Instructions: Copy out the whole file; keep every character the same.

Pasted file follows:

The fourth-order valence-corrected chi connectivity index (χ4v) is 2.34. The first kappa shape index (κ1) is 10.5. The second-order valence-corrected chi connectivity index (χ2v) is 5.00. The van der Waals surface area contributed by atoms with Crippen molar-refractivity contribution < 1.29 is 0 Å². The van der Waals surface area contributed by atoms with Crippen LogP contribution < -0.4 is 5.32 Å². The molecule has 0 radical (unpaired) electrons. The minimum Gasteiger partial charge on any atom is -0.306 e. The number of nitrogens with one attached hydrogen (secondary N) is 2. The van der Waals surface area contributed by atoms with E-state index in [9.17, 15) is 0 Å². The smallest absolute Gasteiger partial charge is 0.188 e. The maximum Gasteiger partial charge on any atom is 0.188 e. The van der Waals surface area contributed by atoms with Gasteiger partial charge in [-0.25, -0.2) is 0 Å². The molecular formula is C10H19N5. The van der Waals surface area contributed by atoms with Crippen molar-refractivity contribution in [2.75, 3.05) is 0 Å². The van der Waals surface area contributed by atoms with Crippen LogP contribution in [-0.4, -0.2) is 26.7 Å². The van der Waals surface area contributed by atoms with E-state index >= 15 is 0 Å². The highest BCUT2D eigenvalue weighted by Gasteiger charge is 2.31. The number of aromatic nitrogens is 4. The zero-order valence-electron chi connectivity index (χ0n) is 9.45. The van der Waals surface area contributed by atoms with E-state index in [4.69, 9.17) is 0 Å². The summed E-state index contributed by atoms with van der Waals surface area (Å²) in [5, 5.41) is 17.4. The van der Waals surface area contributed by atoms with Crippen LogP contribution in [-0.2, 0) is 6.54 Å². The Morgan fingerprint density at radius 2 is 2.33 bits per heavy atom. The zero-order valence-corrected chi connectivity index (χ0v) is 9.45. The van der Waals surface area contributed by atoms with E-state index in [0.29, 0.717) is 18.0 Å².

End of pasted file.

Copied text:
The fourth-order valence-corrected chi connectivity index (χ4v) is 2.34. The first kappa shape index (κ1) is 10.5. The second-order valence-corrected chi connectivity index (χ2v) is 5.00. The van der Waals surface area contributed by atoms with Crippen molar-refractivity contribution < 1.29 is 0 Å². The van der Waals surface area contributed by atoms with Crippen LogP contribution < -0.4 is 5.32 Å². The molecule has 0 radical (unpaired) electrons. The minimum Gasteiger partial charge on any atom is -0.306 e. The number of nitrogens with one attached hydrogen (secondary N) is 2. The van der Waals surface area contributed by atoms with E-state index in [9.17, 15) is 0 Å². The smallest absolute Gasteiger partial charge is 0.188 e. The maximum Gasteiger partial charge on any atom is 0.188 e. The van der Waals surface area contributed by atoms with Gasteiger partial charge in [-0.25, -0.2) is 0 Å². The molecular formula is C10H19N5. The van der Waals surface area contributed by atoms with Crippen molar-refractivity contribution in [2.75, 3.05) is 0 Å². The van der Waals surface area contributed by atoms with Crippen LogP contribution in [-0.4, -0.2) is 26.7 Å². The van der Waals surface area contributed by atoms with E-state index >= 15 is 0 Å². The highest BCUT2D eigenvalue weighted by Gasteiger charge is 2.31. The number of aromatic nitrogens is 4. The zero-order valence-electron chi connectivity index (χ0n) is 9.45. The van der Waals surface area contributed by atoms with E-state index in [4.69, 9.17) is 0 Å². The summed E-state index contributed by atoms with van der Waals surface area (Å²) in [5, 5.41) is 17.4. The van der Waals surface area contributed by atoms with Crippen LogP contribution in [-0.2, 0) is 6.54 Å². The Morgan fingerprint density at radius 2 is 2.33 bits per heavy atom. The zero-order valence-corrected chi connectivity index (χ0v) is 9.45. The van der Waals surface area contributed by atoms with E-state index in [0.29, 0.717) is 18.0 Å².